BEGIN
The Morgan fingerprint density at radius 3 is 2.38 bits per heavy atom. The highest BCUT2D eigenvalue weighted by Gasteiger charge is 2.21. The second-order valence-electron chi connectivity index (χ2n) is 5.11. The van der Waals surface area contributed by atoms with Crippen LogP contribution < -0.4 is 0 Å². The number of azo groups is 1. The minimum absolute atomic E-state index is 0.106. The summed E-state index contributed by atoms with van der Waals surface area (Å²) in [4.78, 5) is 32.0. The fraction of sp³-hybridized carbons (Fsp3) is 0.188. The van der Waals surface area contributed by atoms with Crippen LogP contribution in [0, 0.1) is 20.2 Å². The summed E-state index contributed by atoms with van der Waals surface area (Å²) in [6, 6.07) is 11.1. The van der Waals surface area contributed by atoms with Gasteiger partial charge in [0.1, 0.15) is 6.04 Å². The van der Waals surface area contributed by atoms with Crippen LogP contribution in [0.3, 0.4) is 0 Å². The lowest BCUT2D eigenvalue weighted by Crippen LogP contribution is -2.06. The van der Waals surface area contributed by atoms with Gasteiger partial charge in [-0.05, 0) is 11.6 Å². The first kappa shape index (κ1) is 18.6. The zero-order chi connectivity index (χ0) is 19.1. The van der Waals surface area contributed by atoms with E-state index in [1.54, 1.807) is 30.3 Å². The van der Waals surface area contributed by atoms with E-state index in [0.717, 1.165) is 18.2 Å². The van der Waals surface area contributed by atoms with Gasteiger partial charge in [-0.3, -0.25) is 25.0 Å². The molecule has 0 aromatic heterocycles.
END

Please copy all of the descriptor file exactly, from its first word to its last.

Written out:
The Morgan fingerprint density at radius 3 is 2.38 bits per heavy atom. The highest BCUT2D eigenvalue weighted by Gasteiger charge is 2.21. The second-order valence-electron chi connectivity index (χ2n) is 5.11. The van der Waals surface area contributed by atoms with Crippen LogP contribution < -0.4 is 0 Å². The number of azo groups is 1. The minimum absolute atomic E-state index is 0.106. The summed E-state index contributed by atoms with van der Waals surface area (Å²) in [4.78, 5) is 32.0. The fraction of sp³-hybridized carbons (Fsp3) is 0.188. The van der Waals surface area contributed by atoms with Crippen LogP contribution in [0, 0.1) is 20.2 Å². The summed E-state index contributed by atoms with van der Waals surface area (Å²) in [6, 6.07) is 11.1. The van der Waals surface area contributed by atoms with Gasteiger partial charge in [0.1, 0.15) is 6.04 Å². The van der Waals surface area contributed by atoms with Crippen LogP contribution in [0.3, 0.4) is 0 Å². The lowest BCUT2D eigenvalue weighted by Crippen LogP contribution is -2.06. The van der Waals surface area contributed by atoms with Gasteiger partial charge in [-0.05, 0) is 11.6 Å². The first kappa shape index (κ1) is 18.6. The zero-order chi connectivity index (χ0) is 19.1. The van der Waals surface area contributed by atoms with E-state index in [1.54, 1.807) is 30.3 Å². The van der Waals surface area contributed by atoms with E-state index in [0.717, 1.165) is 18.2 Å². The van der Waals surface area contributed by atoms with Gasteiger partial charge in [-0.3, -0.25) is 25.0 Å². The molecule has 0 aromatic heterocycles.